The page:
To explore, to investigate, to wander – from the latin explorare, which means “search out”. The subject has been captivating science for decades, with researchers trying to seek its motivations. Why do we explore? Why do we surmount our fears and wander beyond the boundaries of safety? Do we explore by curiosity? By necessity? Is it driven by boredom? What motivates all of us Explorers to seek adventure in chartered and unchartered territories? It was discovered that mice with damaged cerebellums exhibit low levels of interest in exploring their surrounding, suggesting that the brain plays an important part in our motivation to explore. Is it then biological? Since 1990, we have come to agree that it is part of our inherent ability to survive. Exploration is now viewed in evolutionary terms, as a combination of motivations, leading to a strategy of survival – locating food, avoiding predators and stimulating learning.
Ever since I was a young boy, I have always been drawn to the unknown. I have always looked at the fence in the backyard as an invitation to seek new experiences. When I was 17, I left home and hitchhiked across Canada. I threw my compass away, and never looked back. Oliver Wendell Holmes once said: ”A mind that is stretched by a new experience can never go back to its old dimensions.” After 17 years of traveling, I still live by his words and my desire for exploration is stronger than ever. As Humans, as Individuals, as Explorers, are we defined by the places we have been, or by the places we are going?
We had been driving for almost 3 hours when we left Ruta 3, the National Road, and took the Provincial Road 30, direction east. Driving south from Puerto Madryn, the landscape was borderline hypnotic. Endless flat plains, or as Darwin described it in 1833: “…the view is generally bounded by the escarpment of another plain, rather higher, but equally level and desolate; and in every direction the horizon is indistinct from the trembling mirage which seems to rise from the heated surface.” The change of scenery was much welcomed, and for the next 70 km, the road sinuously took us closer to our departure point. From the pebble beach in Camarones and for the next 12 days, we were to kayak to Comodoro, a 300 km journey.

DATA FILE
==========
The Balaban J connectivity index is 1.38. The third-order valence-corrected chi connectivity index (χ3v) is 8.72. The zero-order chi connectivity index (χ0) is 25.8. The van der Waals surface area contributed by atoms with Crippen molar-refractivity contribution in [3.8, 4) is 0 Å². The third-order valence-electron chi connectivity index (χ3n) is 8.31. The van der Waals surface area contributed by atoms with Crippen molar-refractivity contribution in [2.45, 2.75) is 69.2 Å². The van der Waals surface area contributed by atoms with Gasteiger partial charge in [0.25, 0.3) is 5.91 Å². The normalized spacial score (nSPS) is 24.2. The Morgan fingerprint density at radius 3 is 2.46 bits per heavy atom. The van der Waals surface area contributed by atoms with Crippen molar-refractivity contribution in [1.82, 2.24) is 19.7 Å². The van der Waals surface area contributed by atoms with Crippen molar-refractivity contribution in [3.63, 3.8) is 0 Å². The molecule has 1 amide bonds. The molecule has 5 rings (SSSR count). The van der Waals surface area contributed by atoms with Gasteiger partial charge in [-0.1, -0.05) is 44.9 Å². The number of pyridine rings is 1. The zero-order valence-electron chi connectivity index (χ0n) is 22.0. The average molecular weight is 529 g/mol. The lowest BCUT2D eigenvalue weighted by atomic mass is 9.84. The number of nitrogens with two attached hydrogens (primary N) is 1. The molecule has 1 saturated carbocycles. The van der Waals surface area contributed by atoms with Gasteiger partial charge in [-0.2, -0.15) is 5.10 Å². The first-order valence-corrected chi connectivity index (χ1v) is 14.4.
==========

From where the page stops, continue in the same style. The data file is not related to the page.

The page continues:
Camarones is a village by the ocean rich in history. In 1545, Don Simon de Alcazaba y Sotomayor, a Portuguese sailor under the command of Charles I of Spain, was the first to anchor in the bay. Following the 1494 Treaty of Tordesillas, Spain had sent Alcazaba to access the new territory. Camarones, which is a word for shrimp in Spanish, was declared part of Provincia de Nueva León. During the heyday of the wool industry, the village was known for the quality of its wool and soon became an important port. Don Mario Tomás Perón, who owned two nearby estancias (ranch), Porvenir and Maciega, would also bring the small location international visibility. His son, Juan, became President of Argentina in 1946. His second wife was Eva, also known as Evita. The estancia Maciega is now restored and is a museum.
Along with Pablo and Sofia from Patagonia Explorers, Sandro and Eloise were joining the expedition. Together, the four of them form the group called Nomades del Mar. Since 2004, they have been paddling with the objective to explore the entire coast of the Chubut Province. This trip will complete their first mission and will set the stage for their next goal – continue to Santa Cruz and Tierra del Fuego. Nomades del Mar is more than a simple name. It stands for a set of values that all four members carry in their paddling and lives. Nomades are known in human history to have the most sustainable lifestyle: following the seasons and being in harmony with Nature. Kayak is for the group, the best way to learn and respect the environment, wildlife and history and to share them with friends. As Pablo said to me: “Nomades del Mar perfectly sums up our feelings and emotions about Nature and describes best our way of living.”